- Share this article on Facebook
- Share this article on Twitter
- Share this article on Email
- Show additional share options
- Share this article on Print
- Share this article on Comment
- Share this article on Whatsapp
- Share this article on Linkedin
- Share this article on Reddit
- Share this article on Pinit
- Share this article on Tumblr
Imagine if that $100 bill in your wallet was suddenly declared illegal and that a replacement would only become available in stages over a couple of months.
That’s the kind of currency reform India went through when, on Nov. 8, Prime Minister Narendra Modi made the surprise announcement of the demonetization of 500 rupee ($7.6) and 1,000 ($15.2) rupee notes in a surprise live television broadcast that stunned the nation. The result was overnight chaos as banks were overwhelmed with the sudden and massive rush to replace old currency notes and experts fiercely debated the impact on the economy and Modi’s political future.
The demonetization drive was aimed at replacing the 500 rupee notes with a newly designed version and totally scrapping 1,000 rupee notes while introducing a new 2,000 rupee ($30.5) note instead. The government said that demonetization would clamp down on unaccounted wealth and stem counterfeit currency. Cash withdrawal limits were imposed in stages until new notes were replenished well into the new year.
On Tuesday, the government restored normalcy by lifting all cash withdrawal limits, officially signaling the conclusion of the currency reform.
“The crazy speed bump of demonetization took 85 percent of currency and declared it illegal,” said 21st Century Fox CFO John Nallen at last week’s Deutsche Bank Media & Telecom Conference.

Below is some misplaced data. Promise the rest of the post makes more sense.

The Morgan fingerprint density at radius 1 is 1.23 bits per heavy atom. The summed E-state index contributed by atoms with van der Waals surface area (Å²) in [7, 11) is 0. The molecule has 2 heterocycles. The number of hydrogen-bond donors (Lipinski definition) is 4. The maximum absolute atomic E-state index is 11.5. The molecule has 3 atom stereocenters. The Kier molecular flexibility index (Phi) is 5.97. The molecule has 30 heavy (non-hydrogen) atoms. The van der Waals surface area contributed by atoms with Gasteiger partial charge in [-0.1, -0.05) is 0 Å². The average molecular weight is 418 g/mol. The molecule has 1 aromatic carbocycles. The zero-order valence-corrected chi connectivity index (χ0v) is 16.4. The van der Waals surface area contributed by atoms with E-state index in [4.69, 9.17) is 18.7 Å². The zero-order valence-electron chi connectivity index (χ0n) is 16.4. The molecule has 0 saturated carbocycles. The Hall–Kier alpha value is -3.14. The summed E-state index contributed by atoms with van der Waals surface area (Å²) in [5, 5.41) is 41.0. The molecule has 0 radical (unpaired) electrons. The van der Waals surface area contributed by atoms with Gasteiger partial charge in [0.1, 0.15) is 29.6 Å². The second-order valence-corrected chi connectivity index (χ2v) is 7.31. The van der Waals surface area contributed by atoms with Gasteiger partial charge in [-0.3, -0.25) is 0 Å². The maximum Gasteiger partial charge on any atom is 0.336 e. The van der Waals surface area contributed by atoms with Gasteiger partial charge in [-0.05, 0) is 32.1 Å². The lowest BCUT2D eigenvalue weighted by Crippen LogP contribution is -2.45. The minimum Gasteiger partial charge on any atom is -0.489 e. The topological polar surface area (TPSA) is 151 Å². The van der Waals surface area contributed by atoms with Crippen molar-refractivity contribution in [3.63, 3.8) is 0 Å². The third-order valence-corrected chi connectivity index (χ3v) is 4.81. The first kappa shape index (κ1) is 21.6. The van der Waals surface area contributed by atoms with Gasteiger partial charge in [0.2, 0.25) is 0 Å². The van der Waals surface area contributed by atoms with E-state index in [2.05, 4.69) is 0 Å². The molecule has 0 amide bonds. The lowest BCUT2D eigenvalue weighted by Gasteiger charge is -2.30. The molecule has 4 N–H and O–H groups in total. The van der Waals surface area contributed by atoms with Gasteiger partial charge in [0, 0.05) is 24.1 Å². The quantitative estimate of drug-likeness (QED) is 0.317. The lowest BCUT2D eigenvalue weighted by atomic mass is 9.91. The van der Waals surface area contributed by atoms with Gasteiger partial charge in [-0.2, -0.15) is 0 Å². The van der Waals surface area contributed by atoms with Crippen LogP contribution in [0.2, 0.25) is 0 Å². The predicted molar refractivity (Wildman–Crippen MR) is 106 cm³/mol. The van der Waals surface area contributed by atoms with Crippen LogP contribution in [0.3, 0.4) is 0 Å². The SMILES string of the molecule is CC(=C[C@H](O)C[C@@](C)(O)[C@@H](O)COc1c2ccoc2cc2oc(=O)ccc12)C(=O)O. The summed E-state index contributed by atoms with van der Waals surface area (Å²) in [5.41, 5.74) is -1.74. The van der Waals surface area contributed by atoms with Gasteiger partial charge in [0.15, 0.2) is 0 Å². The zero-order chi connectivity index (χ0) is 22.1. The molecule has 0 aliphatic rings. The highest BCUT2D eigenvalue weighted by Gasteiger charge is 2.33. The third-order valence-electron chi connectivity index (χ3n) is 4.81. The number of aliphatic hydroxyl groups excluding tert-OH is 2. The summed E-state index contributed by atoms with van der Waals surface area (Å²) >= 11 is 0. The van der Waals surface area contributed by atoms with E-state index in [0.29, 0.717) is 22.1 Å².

In India, Fox runs leading TV and media group Star India. The cash crunch meant that the “consumer market basically shut down in what is a cash economy,” Nallen said, adding that it “obviously shut down advertising and us being quite big in the market, we got hit by $30 million dollars [in the last quarter] and [the effect] is into this quarter as well.”
India’s television industry was estimated at $8.28 billion (542 billion rupees) in 2015, including both advertising and subscription revenue, according to a report by consultants KPMG India, which projected that this figure could reach $9.42 billion (617 billion rupees) in 2016. While there are no figures available immediately as to how much the currency reform has affected the segment, other indicators also point to a short-term negative impact.
According to an analysis by industry news portal Televisionpost, direct-to-home operators are expected to end the current financial year, ending in March, with the addition of 9.5 million subscribers, compared with 11.3 million a year ago, with demonetization partly contributing to the slower growth. India’s DTH industry consists of six major players, including TataSky, a joint venture between the giant Tata conglomerate and 21st Century Fox.
There was also an impact on the film business, even though no specific figures or estimates are available there either so far. With demonetization unleashed right at the start of the festive season when some of the year’s biggest films were set for release, the film business also braced for a sudden impact.
“Though the initial week was slightly slow, in the second and third week the business gradually picked up,” said PVR Cinemas CEO Gautam Dutta. PVR is India’s largest cinema chain and Dutta added that subsequent releases like Bollywood titles Force 2 and Dear Zindagi brought the audiences back, saying: “When the content is good, people do spend.”
In its quarterly earnings reported in December, Indian film powerhouse Eros International said demonetization had a “temporary negative impact” on theatrical revenues with its November 11 release Rock On 2 “impacted directly by demonetization,” according to the company’s executive vice chairman and managing director Sunil Lulla.